#1
This technique is KILLING ME. I've tried basic stuff like slowing it down and such, but I just can't get this down. Any advice?
My problem areas are synching the two hands, speeding it up, and muting when I go over more than three strings.
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#2
I don't understand how you can't sync it :s

Just keep playing it slowly till you get it, i guess.

If you struggle with synching at a slow speed, then maybe you should just not sweep?
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#3
When I first started learning this I first found a ton of patterns to practice (Theres a lesson on UG called "All the sweep arpeggios you'll ever need" or something like that). Print it out. Turn on the tv and put on something mindless and just roll through them without really paying attention. Do this for at least an hour a day. It should take about 2 weeks to have it down I think. Down as in OK, not like amazing or anything. The only thing that will fix your problems is constant practice. You have to put in the hours.
#5
Quote by GodofGuitar1991
Ive been able to sweep for like a year now and I still cant do it.


WTF? you've been able to but you cant? dont quite understand that one.
#6
Quote by jfreyvogel
Turn on the tv and put on something mindless and just roll through them without really paying attention.

Wrong.

If you actually want to get good at sweeping, sit alone in a quiet room, set your metronome away at annoyingly slow BPM, and set your amp up with a clean tone with absolutely no effects going at all, not even reverb.

Pay close attention to everything you're doing and takes things slow. It takes time before your hands can sync up as perfectly as people like Becker, Gambale and Batio.
#7
Dude, when everyone said "PLAY SLOW, JUST PRACTICE MAN, YOU JUST GOTTA PRACTICE EVERYDAY" I thought they were being pretentious, obnoxious, pricks.

Turns out they were right, when I learned how to sweep, it was almost like magic. I'd been practicing, with the aid of youtube videos of course, for about say 3-4 months? I don't really remember the time period, to be honest, because I've been high all year, and have lost my sense of time, BUT ANYWAYS...

One day, I just, swept. Seriously, I decided I was going to speed up after practicing slowly, and I was able to. Surely I didn't speed up on the first go 'round, but on my 3rd try, I was sweeping. I'm no Yngwie, and I STILL practice everyday for much longer than I'm sure most even play guitar, but thats what it takes bro.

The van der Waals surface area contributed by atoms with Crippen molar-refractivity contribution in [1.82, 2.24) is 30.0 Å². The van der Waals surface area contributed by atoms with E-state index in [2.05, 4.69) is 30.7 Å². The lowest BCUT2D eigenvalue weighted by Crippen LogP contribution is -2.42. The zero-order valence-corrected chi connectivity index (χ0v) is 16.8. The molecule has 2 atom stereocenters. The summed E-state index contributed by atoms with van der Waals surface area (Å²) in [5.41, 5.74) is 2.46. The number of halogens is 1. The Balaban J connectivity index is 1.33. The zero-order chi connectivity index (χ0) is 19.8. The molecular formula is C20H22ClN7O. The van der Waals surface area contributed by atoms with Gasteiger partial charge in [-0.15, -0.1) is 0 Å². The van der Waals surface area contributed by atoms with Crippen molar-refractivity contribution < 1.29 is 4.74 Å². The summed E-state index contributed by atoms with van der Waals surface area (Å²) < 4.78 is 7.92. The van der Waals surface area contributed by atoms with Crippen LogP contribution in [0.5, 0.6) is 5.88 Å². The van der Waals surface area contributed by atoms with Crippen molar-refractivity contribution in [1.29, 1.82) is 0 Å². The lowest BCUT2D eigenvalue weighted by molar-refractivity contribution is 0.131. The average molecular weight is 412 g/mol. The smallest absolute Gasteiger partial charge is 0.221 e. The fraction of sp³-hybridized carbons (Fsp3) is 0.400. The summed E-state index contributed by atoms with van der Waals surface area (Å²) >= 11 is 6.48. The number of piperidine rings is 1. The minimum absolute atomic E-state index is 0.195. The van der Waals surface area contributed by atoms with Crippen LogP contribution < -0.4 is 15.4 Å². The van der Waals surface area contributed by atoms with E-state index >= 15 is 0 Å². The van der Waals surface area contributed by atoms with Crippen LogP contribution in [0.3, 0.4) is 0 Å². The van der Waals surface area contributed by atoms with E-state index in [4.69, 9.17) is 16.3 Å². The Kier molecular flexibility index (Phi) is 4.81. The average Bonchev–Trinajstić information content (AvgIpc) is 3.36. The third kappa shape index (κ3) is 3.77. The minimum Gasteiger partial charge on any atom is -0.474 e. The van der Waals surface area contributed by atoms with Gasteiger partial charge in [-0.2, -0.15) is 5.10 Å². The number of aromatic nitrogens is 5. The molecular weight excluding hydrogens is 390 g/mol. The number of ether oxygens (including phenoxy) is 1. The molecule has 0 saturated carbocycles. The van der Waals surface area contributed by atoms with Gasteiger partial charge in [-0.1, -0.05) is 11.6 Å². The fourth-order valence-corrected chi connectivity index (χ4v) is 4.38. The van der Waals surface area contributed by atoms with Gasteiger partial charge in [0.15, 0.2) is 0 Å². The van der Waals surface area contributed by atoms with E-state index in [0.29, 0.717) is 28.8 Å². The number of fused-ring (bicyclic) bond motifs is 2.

Just keep practicing man...practice, slowly, practice, slowly...PRACTICE SLOWLY

That's for synchronization and speed though, for muting, which is still a problem for me you have 3 options:

the sock theory, where you simply tie a sock around the fretboard and go at it, which is good for practicing until you can actually sweep cleanly

...or the thumb concept, inwhich I've only seen about 2 people do well, where you sweep with your thumb laid across the strings to mute them, as in, as you sweep down you bring your thumb across each string as soon as you hit it to mute it.

You also have the slight dampening of the strings with palm muting, you just have to find that sweep spot on the bridge.

Just keep practicing though man, you'll get it!
#8
Quote by Rikki DeMartini
Wrong.

If you actually want to get good at sweeping, sit alone in a quiet room, set your metronome away at annoyingly slow BPM, and set your amp up with a clean tone with absolutely no effects going at all, not even reverb.

Pay close attention to everything you're doing and takes things slow. It takes time before your hands can sync up as perfectly as people like Becker, Gambale and Batio.



It was how I learned. I found that when I concentrated on doing it I would keep messing up but if my mind was elsewhere my hands would run through the exercises on muscle memory without mistakes.

It is also a technique recommended by the bassist Victor Wooten (The Music Lesson, By: Victor Wooten). I forget what he calls it, relaxed concentration or something like that. The idea is that you shouldn't have to think about doing it to actually do it. It is like speaking - you think about what you want to say, but to say it you don't have to think about the physical process of creating the sounds. It comes naturally.
Last edited by jfreyvogel at Nov 13, 2009,
#9
My problem areas are synching the two hands, speeding it up, and muting when I go over more than three strings.


That's pretty much all there is to it. Practice slowly and make sure you're doing all of the above correctly.

Repeat.

Read the damn stickies, also.